Messed Up Theology
"Though he slay me, yet will I hope in him ..." (v. 15)
A friend of mine who is an instructor in the field of Christian counseling says that one of the things he likes to do with his students is to mess up their theology. He does so by asking them difficult questions about the realities of the universe in order to see how they attempt to square these issues with their view of God. "God always answers the prayer of faith," said one of his students. "Then why," he asked the student, "did I pray for an hour for my father who was desperately sick to have a good night and then hear that he had the worst night since he had been in the hospital?" "You didn't pray in faith," replied the student. That's the kind of glib answer many people would give to that question. Such people can't sit quietly in the presence of mystery and say: "I don't understand why this is so but nevertheless I still believe God is good." They must have some kind of answer that they can hold on to because when they have no answers they have no faith. Faith is Job saying: "Though he slay me, yet will I hope in him." Anyone can believe when there are explanations and answers. The person who goes on to know God in a deep and intimate way is the one who can affirm that God is good even though there may be a thousand appearances to the contrary. Pray for me and I will pray for you that together we might come to the place of trusting God even when we cannot trace Him.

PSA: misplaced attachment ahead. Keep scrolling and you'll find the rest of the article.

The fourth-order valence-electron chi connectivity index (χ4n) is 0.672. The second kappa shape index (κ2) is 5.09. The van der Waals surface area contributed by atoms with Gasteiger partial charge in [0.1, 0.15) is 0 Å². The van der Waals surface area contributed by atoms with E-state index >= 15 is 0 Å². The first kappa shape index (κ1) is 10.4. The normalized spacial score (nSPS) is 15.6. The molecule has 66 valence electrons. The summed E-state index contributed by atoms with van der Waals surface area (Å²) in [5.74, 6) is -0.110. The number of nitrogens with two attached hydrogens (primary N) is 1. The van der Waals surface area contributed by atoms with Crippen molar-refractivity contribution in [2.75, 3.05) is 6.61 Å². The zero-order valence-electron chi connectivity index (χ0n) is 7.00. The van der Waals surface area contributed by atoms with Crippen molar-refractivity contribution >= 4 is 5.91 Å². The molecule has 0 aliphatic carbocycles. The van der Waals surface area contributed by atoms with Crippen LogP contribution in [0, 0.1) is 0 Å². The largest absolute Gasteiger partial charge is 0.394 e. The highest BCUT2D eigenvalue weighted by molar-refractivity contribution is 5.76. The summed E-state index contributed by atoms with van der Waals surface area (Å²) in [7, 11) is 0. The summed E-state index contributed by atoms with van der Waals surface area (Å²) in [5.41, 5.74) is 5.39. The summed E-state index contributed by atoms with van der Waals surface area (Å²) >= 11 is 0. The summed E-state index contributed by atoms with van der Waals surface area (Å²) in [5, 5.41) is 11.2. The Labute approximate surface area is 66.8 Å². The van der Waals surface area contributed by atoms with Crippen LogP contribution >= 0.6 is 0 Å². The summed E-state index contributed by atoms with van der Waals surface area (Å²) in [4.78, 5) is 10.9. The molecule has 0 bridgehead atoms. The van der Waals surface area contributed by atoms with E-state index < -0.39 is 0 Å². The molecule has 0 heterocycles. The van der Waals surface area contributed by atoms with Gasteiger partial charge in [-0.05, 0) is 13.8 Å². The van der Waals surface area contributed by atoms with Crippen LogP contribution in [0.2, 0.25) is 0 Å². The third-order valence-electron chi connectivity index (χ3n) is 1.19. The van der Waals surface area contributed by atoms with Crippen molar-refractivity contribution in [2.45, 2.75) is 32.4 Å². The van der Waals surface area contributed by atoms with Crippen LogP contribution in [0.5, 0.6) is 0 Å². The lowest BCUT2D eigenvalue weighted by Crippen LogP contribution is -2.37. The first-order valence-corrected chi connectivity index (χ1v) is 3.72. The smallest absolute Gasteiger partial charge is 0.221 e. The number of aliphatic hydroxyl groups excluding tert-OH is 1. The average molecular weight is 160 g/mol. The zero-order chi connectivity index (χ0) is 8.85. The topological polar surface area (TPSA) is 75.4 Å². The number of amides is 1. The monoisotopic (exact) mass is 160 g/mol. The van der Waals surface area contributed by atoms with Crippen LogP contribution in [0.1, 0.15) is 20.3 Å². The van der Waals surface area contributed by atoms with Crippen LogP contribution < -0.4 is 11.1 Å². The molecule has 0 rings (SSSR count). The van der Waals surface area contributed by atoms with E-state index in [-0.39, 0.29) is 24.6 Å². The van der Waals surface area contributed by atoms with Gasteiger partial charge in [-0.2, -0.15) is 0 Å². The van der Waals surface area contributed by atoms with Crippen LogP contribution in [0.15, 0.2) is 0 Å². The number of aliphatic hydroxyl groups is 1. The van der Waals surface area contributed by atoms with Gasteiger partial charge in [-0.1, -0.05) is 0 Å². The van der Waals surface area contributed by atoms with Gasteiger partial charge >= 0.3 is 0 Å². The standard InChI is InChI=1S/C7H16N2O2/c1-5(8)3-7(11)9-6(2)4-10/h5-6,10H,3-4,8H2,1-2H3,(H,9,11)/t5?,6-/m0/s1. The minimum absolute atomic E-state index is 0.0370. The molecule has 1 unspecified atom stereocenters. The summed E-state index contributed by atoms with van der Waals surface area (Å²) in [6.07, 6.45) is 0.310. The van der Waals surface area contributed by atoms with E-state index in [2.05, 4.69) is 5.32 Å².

O God, bring us closer day by day to that place of deep confidence and absolute trust. May we know You so deeply that nothing we see around us will shake or shatter our belief in Your unchanging goodness. In our Lord's Name we pray. Amen.
For Further Study
1. How did the Hebrew youths demonstrate faith in God?
2. What does Habakkuk declare?